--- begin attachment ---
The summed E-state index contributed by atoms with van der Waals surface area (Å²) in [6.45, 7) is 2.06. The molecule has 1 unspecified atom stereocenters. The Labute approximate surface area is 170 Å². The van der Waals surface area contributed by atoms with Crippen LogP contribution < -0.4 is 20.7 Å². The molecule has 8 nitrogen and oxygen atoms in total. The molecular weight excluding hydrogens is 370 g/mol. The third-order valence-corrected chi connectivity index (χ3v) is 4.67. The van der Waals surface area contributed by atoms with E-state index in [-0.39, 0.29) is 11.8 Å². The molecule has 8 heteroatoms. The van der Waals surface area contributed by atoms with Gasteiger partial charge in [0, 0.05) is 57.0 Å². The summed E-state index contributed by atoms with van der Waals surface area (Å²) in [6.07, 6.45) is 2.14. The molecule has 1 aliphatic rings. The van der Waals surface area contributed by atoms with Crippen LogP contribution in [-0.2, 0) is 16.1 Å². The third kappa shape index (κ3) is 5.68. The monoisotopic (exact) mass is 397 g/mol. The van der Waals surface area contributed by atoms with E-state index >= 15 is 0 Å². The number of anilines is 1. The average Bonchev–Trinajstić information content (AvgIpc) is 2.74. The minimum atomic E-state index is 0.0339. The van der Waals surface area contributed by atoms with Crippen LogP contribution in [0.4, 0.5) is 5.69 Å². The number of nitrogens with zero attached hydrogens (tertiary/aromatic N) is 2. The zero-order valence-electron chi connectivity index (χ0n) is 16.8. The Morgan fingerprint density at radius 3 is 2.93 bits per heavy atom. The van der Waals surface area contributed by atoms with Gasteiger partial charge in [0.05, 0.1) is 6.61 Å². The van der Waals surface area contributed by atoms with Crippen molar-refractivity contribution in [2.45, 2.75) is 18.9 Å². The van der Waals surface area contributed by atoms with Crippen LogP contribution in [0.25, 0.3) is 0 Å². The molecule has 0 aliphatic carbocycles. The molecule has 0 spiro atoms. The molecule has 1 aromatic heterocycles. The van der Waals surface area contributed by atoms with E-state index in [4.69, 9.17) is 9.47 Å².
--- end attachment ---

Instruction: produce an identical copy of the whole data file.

The summed E-state index contributed by atoms with van der Waals surface area (Å²) in [6.45, 7) is 2.06. The molecule has 1 unspecified atom stereocenters. The Labute approximate surface area is 170 Å². The van der Waals surface area contributed by atoms with Crippen LogP contribution < -0.4 is 20.7 Å². The molecule has 8 nitrogen and oxygen atoms in total. The molecular weight excluding hydrogens is 370 g/mol. The third-order valence-corrected chi connectivity index (χ3v) is 4.67. The van der Waals surface area contributed by atoms with E-state index in [-0.39, 0.29) is 11.8 Å². The molecule has 8 heteroatoms. The van der Waals surface area contributed by atoms with Gasteiger partial charge in [0, 0.05) is 57.0 Å². The summed E-state index contributed by atoms with van der Waals surface area (Å²) in [6.07, 6.45) is 2.14. The molecule has 1 aliphatic rings. The van der Waals surface area contributed by atoms with Crippen LogP contribution in [-0.2, 0) is 16.1 Å². The third kappa shape index (κ3) is 5.68. The monoisotopic (exact) mass is 397 g/mol. The van der Waals surface area contributed by atoms with E-state index >= 15 is 0 Å². The number of anilines is 1. The average Bonchev–Trinajstić information content (AvgIpc) is 2.74. The minimum atomic E-state index is 0.0339. The van der Waals surface area contributed by atoms with Crippen LogP contribution in [0.4, 0.5) is 5.69 Å². The number of nitrogens with zero attached hydrogens (tertiary/aromatic N) is 2. The zero-order valence-electron chi connectivity index (χ0n) is 16.8. The Morgan fingerprint density at radius 3 is 2.93 bits per heavy atom. The van der Waals surface area contributed by atoms with Gasteiger partial charge in [0.05, 0.1) is 6.61 Å². The van der Waals surface area contributed by atoms with Crippen molar-refractivity contribution in [2.45, 2.75) is 18.9 Å². The van der Waals surface area contributed by atoms with Crippen LogP contribution in [0.25, 0.3) is 0 Å². The molecule has 0 aliphatic carbocycles. The molecule has 0 spiro atoms. The molecule has 1 aromatic heterocycles. The van der Waals surface area contributed by atoms with E-state index in [4.69, 9.17) is 9.47 Å².